What's Wrong with This Picture?

58 views
Skip to first unread message

DrQ

unread,
Jul 8, 2013, 5:25:18 PM7/8/13
to per...@googlegroups.com
How not to display performance data. (or any data, for that matter)

DrQ

unread,
Jul 19, 2013, 11:35:48 AM7/19/13
to per...@googlegroups.com
On Monday, July 8, 2013 2:25:18 PM UTC-7, DrQ wrote:
How not to display performance data. (or any data, for that matter)

The same post on Linked-in elicited the following responses (copied here in case they're not visible on the web):

Kao-Tai Tsai • Dear Neil: To transform data or not depends on your objectives. I must have done tons of graphs in my career and I have to admit that it is difficult for me to comment without knowing what you want to do.

Mark Powell • Neil, The problems you indicate about use of a log scale (unusual to see it on the abcissa only) seem to be mostly about it being misleading. No argument there, but that issue can be rather easily fixed by adding tick marks at the ordinal values on the log axis. That it is a logarithmic axis becomes obvious then. 
Engineering and science are different worlds. For many natural phenomena, we expect an exponential response (on the ordinate) to the independent variable (on the abcissa), so with a log/linear plot (y axis log only) we expect to see a familiar straight line. In those cases, the linear/linear axes will be misleading. And many natural phenomena exhibit an exponential/exponential relationship, where a log/log plot presents a straight line. 
So, going one step beyond Kao-Tai's comment, it also depends on what the phenomenon is your plotting as to what kind of plot to use. Some folks' objective are indeed to mislead with their plots. 

Laura Meyerovich • The medium (in this case the graph scale) is the message. All too often reports are illustrated by graphs that do not have a message, and so do not add information, whatever scale is used. To Mark's point, if the message is that the process in question is exponential or logarithmic, linear scale would not do. It appears that the first "oldie but baddie" graph has a message that response is at first logarithmic rather than linear or exponential, and flattens out after 254 threads, so exponential scale on abscissa is entirely appropriate. Just turn the graph 90% (assume that the message is "how many threads are required to produce this throughput") - will you still object to exponential scale on what is now a Y-axis?
--------------

I'm truly speechless. Is it me or is it them? Either way, I'll definitely be using these comments as discussion topics in the upcoming GBoot and GCaP classes.

--njg

 

Mario Jauvin

unread,
Jul 19, 2013, 11:43:48 AM7/19/13
to per...@googlegroups.com
I guess I am speechless also. But for another reason altogether. I read your post and a few of the LinkedIn response and I don't get why YOU are speechless :-)!  It must be me!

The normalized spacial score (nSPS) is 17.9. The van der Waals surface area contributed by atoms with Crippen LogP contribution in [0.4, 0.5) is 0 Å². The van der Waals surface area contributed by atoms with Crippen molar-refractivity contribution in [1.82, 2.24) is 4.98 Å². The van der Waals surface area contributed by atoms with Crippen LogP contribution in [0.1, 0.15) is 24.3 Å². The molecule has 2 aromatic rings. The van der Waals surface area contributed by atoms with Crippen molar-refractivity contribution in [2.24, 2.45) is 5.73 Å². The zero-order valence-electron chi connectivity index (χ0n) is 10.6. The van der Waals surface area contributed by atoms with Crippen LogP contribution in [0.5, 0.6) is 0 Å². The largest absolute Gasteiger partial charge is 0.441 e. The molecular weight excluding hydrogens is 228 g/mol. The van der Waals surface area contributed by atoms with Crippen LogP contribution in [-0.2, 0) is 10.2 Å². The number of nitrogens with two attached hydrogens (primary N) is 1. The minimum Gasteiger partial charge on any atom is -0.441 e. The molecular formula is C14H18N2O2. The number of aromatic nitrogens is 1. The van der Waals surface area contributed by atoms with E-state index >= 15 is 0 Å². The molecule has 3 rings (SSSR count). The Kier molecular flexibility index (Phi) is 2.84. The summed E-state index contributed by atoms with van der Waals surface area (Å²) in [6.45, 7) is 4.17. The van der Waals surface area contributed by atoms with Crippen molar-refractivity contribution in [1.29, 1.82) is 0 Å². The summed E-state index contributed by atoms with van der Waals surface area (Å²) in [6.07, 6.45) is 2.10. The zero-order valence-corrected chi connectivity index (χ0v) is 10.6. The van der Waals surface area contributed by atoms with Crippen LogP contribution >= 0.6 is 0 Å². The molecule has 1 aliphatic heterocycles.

Mario François Jauvin
MFJ Associates, (613) 686-5130, option 1
Sent from my iPhone
--
You received this message because you are subscribed to the Google Groups "Performance Visualization" group.
To unsubscribe from this group and stop receiving emails from it, send an email to perfviz+u...@googlegroups.com.
To post to this group, send email to per...@googlegroups.com.
Visit this group at http://groups.google.com/group/perfviz.
For more options, visit https://groups.google.com/groups/opt_out.
 
 

DrQ

unread,
Jul 19, 2013, 11:47:16 AM7/19/13
to per...@googlegroups.com
Come to class and find out.

Baron Schwartz

unread,
Jul 19, 2013, 1:32:40 PM7/19/13
to per...@googlegroups.com
I'm with Neil on this. Have these people never heard of Edward Tufte, or "How To Lie With Charts", or taken any courses in engineering and read any case studies about spectacular failures and their causes??? This stuff matters. This is not casual "agree to disagree" territory.

Annie Shum

unread,
Jul 19, 2013, 2:00:16 PM7/19/13
to per...@googlegroups.com

Ditto, I am with Neil and Barry on this. In all honesty, log scale can be challenging for many.

 

Regards, Annie

Twitter@Insightspedia

--

spa...@systemdatarecorder.org

unread,
Jul 21, 2013, 1:45:33 PM7/21/13
to per...@googlegroups.com

On Tuesday, July 9, 2013 12:25:18 AM UTC+3, DrQ wrote:
How not to display performance data. (or any data, for that matter)

DrQ

unread,
Jul 21, 2013, 2:27:51 PM7/21/13
to per...@googlegroups.com
Nice example.

At least there are grid lines and axis labels that clearly indicate the use of log10 scaling on the x-axis. No doubt that's what LI commentator Mark Powell was alluding to, but that's not what was done with the example log-plot that I showed. In that case, only rather small, equidistant, tick labels were used.

Actually, in the VMware plot it looks like log scaling might have been done to "compress" the curves into the available CSS plot width. As I mentioned, it makes the curves take on a hockey-stick shape that is artificial and can lead the reader to infer a nonlinear effect when in fact it's probably rather linear.

If it was a marketing objective, however (green is way better?), this might be exactly the desired (false) effect. But I wasn't discussing marketing/sales distortions.
Reply all
Reply to author
Forward
0 new messages